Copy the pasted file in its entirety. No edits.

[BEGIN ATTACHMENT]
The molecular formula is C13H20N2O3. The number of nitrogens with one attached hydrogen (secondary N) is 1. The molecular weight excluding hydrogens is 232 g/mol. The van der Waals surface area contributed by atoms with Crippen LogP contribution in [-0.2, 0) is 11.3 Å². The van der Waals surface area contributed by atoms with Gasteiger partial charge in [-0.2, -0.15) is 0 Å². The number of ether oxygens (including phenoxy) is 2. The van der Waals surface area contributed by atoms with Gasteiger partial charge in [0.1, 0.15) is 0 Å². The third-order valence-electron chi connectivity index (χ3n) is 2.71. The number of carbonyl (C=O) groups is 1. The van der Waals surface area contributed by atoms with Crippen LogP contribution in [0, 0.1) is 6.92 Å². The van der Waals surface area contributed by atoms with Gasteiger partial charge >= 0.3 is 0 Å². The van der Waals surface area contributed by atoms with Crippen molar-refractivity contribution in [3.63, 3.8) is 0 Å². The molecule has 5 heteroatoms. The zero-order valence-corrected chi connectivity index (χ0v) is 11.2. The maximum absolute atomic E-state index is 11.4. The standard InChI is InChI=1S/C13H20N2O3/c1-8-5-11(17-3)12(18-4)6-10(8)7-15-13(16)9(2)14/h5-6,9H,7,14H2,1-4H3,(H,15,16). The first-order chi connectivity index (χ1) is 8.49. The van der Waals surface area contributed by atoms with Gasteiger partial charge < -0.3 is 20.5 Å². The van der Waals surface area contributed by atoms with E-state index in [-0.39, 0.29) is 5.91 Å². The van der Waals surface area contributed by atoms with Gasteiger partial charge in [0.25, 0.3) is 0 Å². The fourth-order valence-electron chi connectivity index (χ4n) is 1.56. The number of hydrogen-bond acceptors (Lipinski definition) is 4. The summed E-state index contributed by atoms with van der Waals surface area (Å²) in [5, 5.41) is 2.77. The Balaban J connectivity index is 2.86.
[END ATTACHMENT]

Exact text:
The molecular formula is C13H20N2O3. The number of nitrogens with one attached hydrogen (secondary N) is 1. The molecular weight excluding hydrogens is 232 g/mol. The van der Waals surface area contributed by atoms with Crippen LogP contribution in [-0.2, 0) is 11.3 Å². The van der Waals surface area contributed by atoms with Gasteiger partial charge in [-0.2, -0.15) is 0 Å². The number of ether oxygens (including phenoxy) is 2. The van der Waals surface area contributed by atoms with Gasteiger partial charge in [0.1, 0.15) is 0 Å². The third-order valence-electron chi connectivity index (χ3n) is 2.71. The number of carbonyl (C=O) groups is 1. The van der Waals surface area contributed by atoms with Crippen LogP contribution in [0, 0.1) is 6.92 Å². The van der Waals surface area contributed by atoms with Gasteiger partial charge >= 0.3 is 0 Å². The van der Waals surface area contributed by atoms with Crippen molar-refractivity contribution in [3.63, 3.8) is 0 Å². The molecule has 5 heteroatoms. The zero-order valence-corrected chi connectivity index (χ0v) is 11.2. The maximum absolute atomic E-state index is 11.4. The standard InChI is InChI=1S/C13H20N2O3/c1-8-5-11(17-3)12(18-4)6-10(8)7-15-13(16)9(2)14/h5-6,9H,7,14H2,1-4H3,(H,15,16). The first-order chi connectivity index (χ1) is 8.49. The van der Waals surface area contributed by atoms with Gasteiger partial charge < -0.3 is 20.5 Å². The van der Waals surface area contributed by atoms with E-state index in [-0.39, 0.29) is 5.91 Å². The van der Waals surface area contributed by atoms with Gasteiger partial charge in [0.25, 0.3) is 0 Å². The fourth-order valence-electron chi connectivity index (χ4n) is 1.56. The number of hydrogen-bond acceptors (Lipinski definition) is 4. The summed E-state index contributed by atoms with van der Waals surface area (Å²) in [5, 5.41) is 2.77. The Balaban J connectivity index is 2.86.